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The Modern Slavery (Amendment) Bill is published

25 June 2021

The Modern Slavery (Amendment) Bill recently started its journey through Parliament.

The Bill seeks to:

  • make it a criminal offence to include information in a modern slavery statement that is false or materially incomplete - this will apply to the relevant person ‘responsible’ for the statement, which would include directors of companies, partners in partnerships or members of LLPs;
  • make it a criminal offence where an in-scope organisation continues to source from suppliers or sub-suppliers that fail to demonstrate minimum standards of transparency after having been issued a formal warning by the Independent Anti-slavery Commissioner (the ability to issue such warnings being a proposed new power of the Commissioner); and
  • extend transparency by requiring in-scope organisations to:
    • publish and verify information about the country of origin of sourcing inputs in its supply chain,
    • arrange for credible external inspections, external audits, and unannounced external spot-checks, and
    • report on the use of employment agents acting on behalf of an overseas government.

Both offences would come with a sentence following conviction of a fine amounting to 4% of the global turnover of the in-scope organisation, up to a maximum of £20 million. An individual defendant can be sentenced to up to 2 years imprisonment for the offence of including false or incomplete information.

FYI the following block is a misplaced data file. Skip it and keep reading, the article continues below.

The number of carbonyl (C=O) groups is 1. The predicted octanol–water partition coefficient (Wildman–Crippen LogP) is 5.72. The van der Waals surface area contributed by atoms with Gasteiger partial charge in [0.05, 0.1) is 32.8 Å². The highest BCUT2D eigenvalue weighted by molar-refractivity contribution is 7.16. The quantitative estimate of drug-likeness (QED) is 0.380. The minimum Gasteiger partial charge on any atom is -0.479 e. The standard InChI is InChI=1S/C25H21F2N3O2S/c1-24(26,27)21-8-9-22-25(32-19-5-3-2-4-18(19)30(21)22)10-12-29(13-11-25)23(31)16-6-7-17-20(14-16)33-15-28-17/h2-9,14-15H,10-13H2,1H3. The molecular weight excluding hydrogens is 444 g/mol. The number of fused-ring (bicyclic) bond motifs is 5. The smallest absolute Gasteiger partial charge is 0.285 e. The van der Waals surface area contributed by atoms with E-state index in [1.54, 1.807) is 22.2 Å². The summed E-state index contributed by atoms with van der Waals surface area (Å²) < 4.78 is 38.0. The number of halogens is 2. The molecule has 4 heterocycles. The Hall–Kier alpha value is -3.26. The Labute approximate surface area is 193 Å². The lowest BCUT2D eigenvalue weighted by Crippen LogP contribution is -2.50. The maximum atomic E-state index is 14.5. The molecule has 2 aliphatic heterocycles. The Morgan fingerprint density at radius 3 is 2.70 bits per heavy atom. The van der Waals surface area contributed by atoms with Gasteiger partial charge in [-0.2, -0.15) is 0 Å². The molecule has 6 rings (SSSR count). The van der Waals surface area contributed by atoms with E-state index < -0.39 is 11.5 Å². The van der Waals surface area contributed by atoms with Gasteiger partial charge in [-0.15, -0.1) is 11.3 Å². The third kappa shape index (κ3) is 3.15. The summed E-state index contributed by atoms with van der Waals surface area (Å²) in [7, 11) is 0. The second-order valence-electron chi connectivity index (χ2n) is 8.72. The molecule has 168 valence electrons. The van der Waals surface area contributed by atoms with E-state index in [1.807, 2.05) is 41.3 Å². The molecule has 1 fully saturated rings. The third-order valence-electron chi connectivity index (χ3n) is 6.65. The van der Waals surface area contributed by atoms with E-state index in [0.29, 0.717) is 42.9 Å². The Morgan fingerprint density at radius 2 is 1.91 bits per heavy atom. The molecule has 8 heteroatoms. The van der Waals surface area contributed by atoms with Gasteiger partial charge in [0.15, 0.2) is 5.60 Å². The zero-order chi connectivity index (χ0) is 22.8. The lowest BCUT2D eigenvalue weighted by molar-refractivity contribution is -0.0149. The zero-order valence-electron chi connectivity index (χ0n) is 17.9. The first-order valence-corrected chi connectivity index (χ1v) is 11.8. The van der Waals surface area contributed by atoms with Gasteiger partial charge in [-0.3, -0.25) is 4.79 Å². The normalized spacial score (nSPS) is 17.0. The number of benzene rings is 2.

The Bill is a Private Members Bill and will not become law unless sufficient time is allocated to its passage through Parliament. Few Private Member Bills make it through for that reason however, as the government has indicated its commitment to improving the quality of modern slavery reporting, the Bill could have more chance than most. The Bill is likely to be amended as it is scrutinised and debated by Parliament. We shall keep you informed of the Bill’s progress.

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The content on this page is provided for the purposes of general interest and information. It contains only brief summaries of aspects of the subject matter and does not provide comprehensive statements of the law. It does not constitute legal advice and does not provide a substitute for it.

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